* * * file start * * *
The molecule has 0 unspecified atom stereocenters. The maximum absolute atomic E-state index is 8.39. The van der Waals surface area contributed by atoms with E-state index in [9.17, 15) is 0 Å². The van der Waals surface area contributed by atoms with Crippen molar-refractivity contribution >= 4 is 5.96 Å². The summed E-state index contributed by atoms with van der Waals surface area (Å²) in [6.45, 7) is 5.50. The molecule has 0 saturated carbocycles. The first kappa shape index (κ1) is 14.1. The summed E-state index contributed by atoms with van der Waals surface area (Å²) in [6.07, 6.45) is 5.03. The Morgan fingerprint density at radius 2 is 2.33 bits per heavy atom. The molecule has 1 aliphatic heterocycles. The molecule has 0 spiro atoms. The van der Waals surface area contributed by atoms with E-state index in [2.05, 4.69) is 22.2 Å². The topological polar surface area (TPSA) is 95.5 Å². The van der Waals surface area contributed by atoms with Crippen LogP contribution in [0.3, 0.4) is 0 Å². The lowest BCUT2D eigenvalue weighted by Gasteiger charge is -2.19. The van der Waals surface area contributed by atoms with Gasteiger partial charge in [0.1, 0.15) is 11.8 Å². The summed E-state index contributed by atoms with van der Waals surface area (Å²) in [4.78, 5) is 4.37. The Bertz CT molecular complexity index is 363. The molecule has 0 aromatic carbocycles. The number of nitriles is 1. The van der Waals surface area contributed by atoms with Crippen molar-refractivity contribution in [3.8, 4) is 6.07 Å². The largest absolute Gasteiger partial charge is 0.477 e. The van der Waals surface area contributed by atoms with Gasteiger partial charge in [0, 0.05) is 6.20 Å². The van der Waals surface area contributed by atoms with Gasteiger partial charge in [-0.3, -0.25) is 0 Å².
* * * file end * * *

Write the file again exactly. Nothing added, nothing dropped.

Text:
The molecule has 0 unspecified atom stereocenters. The maximum absolute atomic E-state index is 8.39. The van der Waals surface area contributed by atoms with E-state index in [9.17, 15) is 0 Å². The van der Waals surface area contributed by atoms with Crippen molar-refractivity contribution >= 4 is 5.96 Å². The summed E-state index contributed by atoms with van der Waals surface area (Å²) in [6.45, 7) is 5.50. The molecule has 0 saturated carbocycles. The first kappa shape index (κ1) is 14.1. The summed E-state index contributed by atoms with van der Waals surface area (Å²) in [6.07, 6.45) is 5.03. The Morgan fingerprint density at radius 2 is 2.33 bits per heavy atom. The molecule has 1 aliphatic heterocycles. The molecule has 0 spiro atoms. The van der Waals surface area contributed by atoms with E-state index in [2.05, 4.69) is 22.2 Å². The topological polar surface area (TPSA) is 95.5 Å². The van der Waals surface area contributed by atoms with Crippen LogP contribution in [0.3, 0.4) is 0 Å². The lowest BCUT2D eigenvalue weighted by Gasteiger charge is -2.19. The van der Waals surface area contributed by atoms with Gasteiger partial charge in [0.1, 0.15) is 11.8 Å². The summed E-state index contributed by atoms with van der Waals surface area (Å²) in [4.78, 5) is 4.37. The Bertz CT molecular complexity index is 363. The molecule has 0 aromatic carbocycles. The number of nitriles is 1. The van der Waals surface area contributed by atoms with Crippen molar-refractivity contribution in [3.8, 4) is 6.07 Å². The largest absolute Gasteiger partial charge is 0.477 e. The van der Waals surface area contributed by atoms with Gasteiger partial charge in [0, 0.05) is 6.20 Å². The van der Waals surface area contributed by atoms with Gasteiger partial charge in [-0.3, -0.25) is 0 Å².